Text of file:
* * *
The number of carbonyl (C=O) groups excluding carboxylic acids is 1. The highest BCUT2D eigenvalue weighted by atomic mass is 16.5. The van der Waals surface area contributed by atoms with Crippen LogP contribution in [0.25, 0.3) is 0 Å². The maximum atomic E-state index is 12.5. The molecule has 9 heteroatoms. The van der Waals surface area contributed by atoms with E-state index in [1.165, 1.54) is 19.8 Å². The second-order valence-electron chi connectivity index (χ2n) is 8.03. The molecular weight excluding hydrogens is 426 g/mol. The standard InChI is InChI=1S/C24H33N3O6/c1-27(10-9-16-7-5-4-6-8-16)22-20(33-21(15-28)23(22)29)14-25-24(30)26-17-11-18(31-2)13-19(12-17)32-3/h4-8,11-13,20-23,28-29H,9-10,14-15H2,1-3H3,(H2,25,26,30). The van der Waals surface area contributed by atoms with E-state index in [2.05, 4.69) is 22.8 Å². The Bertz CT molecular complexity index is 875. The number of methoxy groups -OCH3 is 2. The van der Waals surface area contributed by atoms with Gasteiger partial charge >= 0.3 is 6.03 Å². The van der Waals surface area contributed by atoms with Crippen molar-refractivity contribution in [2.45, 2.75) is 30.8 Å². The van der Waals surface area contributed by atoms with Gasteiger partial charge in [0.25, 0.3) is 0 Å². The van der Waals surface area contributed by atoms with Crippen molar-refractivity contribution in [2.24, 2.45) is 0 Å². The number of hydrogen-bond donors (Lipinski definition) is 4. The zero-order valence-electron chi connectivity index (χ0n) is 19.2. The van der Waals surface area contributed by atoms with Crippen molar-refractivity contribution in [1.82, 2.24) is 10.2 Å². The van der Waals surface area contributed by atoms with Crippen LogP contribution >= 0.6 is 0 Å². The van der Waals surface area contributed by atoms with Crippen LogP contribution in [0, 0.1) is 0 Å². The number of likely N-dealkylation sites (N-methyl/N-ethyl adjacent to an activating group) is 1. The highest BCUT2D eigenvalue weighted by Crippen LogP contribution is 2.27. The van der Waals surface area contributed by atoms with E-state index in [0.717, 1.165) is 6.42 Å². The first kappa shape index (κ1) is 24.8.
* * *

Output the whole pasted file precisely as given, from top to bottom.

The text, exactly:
The number of carbonyl (C=O) groups excluding carboxylic acids is 1. The highest BCUT2D eigenvalue weighted by atomic mass is 16.5. The van der Waals surface area contributed by atoms with Crippen LogP contribution in [0.25, 0.3) is 0 Å². The maximum atomic E-state index is 12.5. The molecule has 9 heteroatoms. The van der Waals surface area contributed by atoms with E-state index in [1.165, 1.54) is 19.8 Å². The second-order valence-electron chi connectivity index (χ2n) is 8.03. The molecular weight excluding hydrogens is 426 g/mol. The standard InChI is InChI=1S/C24H33N3O6/c1-27(10-9-16-7-5-4-6-8-16)22-20(33-21(15-28)23(22)29)14-25-24(30)26-17-11-18(31-2)13-19(12-17)32-3/h4-8,11-13,20-23,28-29H,9-10,14-15H2,1-3H3,(H2,25,26,30). The van der Waals surface area contributed by atoms with E-state index in [2.05, 4.69) is 22.8 Å². The Bertz CT molecular complexity index is 875. The number of methoxy groups -OCH3 is 2. The van der Waals surface area contributed by atoms with Gasteiger partial charge >= 0.3 is 6.03 Å². The van der Waals surface area contributed by atoms with Crippen molar-refractivity contribution in [2.45, 2.75) is 30.8 Å². The van der Waals surface area contributed by atoms with Gasteiger partial charge in [0.25, 0.3) is 0 Å². The van der Waals surface area contributed by atoms with Crippen molar-refractivity contribution in [2.24, 2.45) is 0 Å². The number of hydrogen-bond donors (Lipinski definition) is 4. The zero-order valence-electron chi connectivity index (χ0n) is 19.2. The van der Waals surface area contributed by atoms with Crippen molar-refractivity contribution in [1.82, 2.24) is 10.2 Å². The van der Waals surface area contributed by atoms with Crippen LogP contribution >= 0.6 is 0 Å². The van der Waals surface area contributed by atoms with Crippen LogP contribution in [0, 0.1) is 0 Å². The number of likely N-dealkylation sites (N-methyl/N-ethyl adjacent to an activating group) is 1. The highest BCUT2D eigenvalue weighted by Crippen LogP contribution is 2.27. The van der Waals surface area contributed by atoms with E-state index in [0.717, 1.165) is 6.42 Å². The first kappa shape index (κ1) is 24.8.